The Lulea data center is tucked deep within the forests of northern Sweden, just 70 miles south of the Arctic Circle. Mark Zuckerberg shared a series of annotated photos of the building, its interior, and its staff on his official Facebook page, which boasts over 81 million followers.
Facebook started work on the massive project in 2011, and the completed building as it now stands encompasses the size of six football fields. The local temperature — which can plummet to below 50 degrees on most days — actually works in the site’s favor. According to Zuckerberg, the outside air is pulled within with the help of large fans to help “naturally cool” the thousands of warm servers dotted along the center’s massive hallways.
The location also provides a renewable energy source, courtesy of the hydro-electric plants that operate on nearby rivers in the picturesque region. “The whole system is 10 percent more efficient and uses almost 40 percent less power than traditional data centers,” claims Zuckerberg.
The technology that is housed inside the facility is based on innovative, open-sourced designs from the Open Compute Project (a partnership that sees tech giants share computer infrastructures in order to accelerate their growth). This includes everything from the servers themselves to the building’s power distribution systems. The former are reduced to basics so they do not overheat and can be accessed and repaired quickly. “A few years ago, it took an hour to repair a server hard drive. At Lulea, that’s down to two minutes,” writes Zuckerberg.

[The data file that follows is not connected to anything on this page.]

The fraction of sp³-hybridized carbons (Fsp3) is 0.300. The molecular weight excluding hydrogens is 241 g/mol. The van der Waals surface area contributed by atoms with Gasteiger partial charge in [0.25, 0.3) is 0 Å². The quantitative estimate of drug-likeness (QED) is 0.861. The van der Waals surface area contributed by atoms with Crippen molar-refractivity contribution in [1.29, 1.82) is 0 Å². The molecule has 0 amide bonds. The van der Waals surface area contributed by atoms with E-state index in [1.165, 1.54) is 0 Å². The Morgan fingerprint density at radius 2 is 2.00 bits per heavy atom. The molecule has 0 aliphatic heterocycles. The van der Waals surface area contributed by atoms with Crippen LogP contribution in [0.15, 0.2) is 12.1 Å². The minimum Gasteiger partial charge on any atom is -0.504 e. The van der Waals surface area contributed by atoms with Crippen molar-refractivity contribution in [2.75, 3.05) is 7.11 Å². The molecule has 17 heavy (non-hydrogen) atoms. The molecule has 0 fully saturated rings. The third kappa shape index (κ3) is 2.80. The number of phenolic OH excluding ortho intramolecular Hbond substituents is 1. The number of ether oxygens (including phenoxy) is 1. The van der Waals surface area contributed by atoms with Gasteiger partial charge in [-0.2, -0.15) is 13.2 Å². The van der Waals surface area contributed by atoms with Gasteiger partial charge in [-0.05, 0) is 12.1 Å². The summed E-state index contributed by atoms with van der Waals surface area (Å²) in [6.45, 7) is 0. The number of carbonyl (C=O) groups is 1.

In terms of protecting its users’ privacy, Facebook ensures it crushes obsolete hard drives, assigning the critical task to a staff member. Life inside the daunting data center does have its perks. Aside from the stunning views, and state-of-the-art tech, employees are also provided with scooters to maneuver around the main data hall — again illustrating just how huge the Lulea facility is. Overall, 150 staff members work inside the building, but Zuckerberg describes the halls as “frequently empty” due to the lack of maintenance the efficient servers require.
The images depict a facility that matches its sparse surroundings with its steely interiors. Combined with the lack of a human presence, the photos seem like they’re from some long-forgotten expressionist sci-fi film.
“You probably don’t think about Lulea when you share with friends on Facebook, but it’s an example of the incredibly complex technology infrastructure that keeps the world connected,” writes Zuckerberg.
- Cities looking to get smart take a lesson from an iconic shopping mall
- Driving a prototype 2020 Passat at Volkswagen’s Arizona Proving Ground
- The biggest houses in the world: Antilia, the Biltmore Estate, and more
- 5G will turn your car into a talking, thinking supercomputer. And it’s coming soon
- From live VR to the stadium beer line, 5G will revolutionize how we watch sports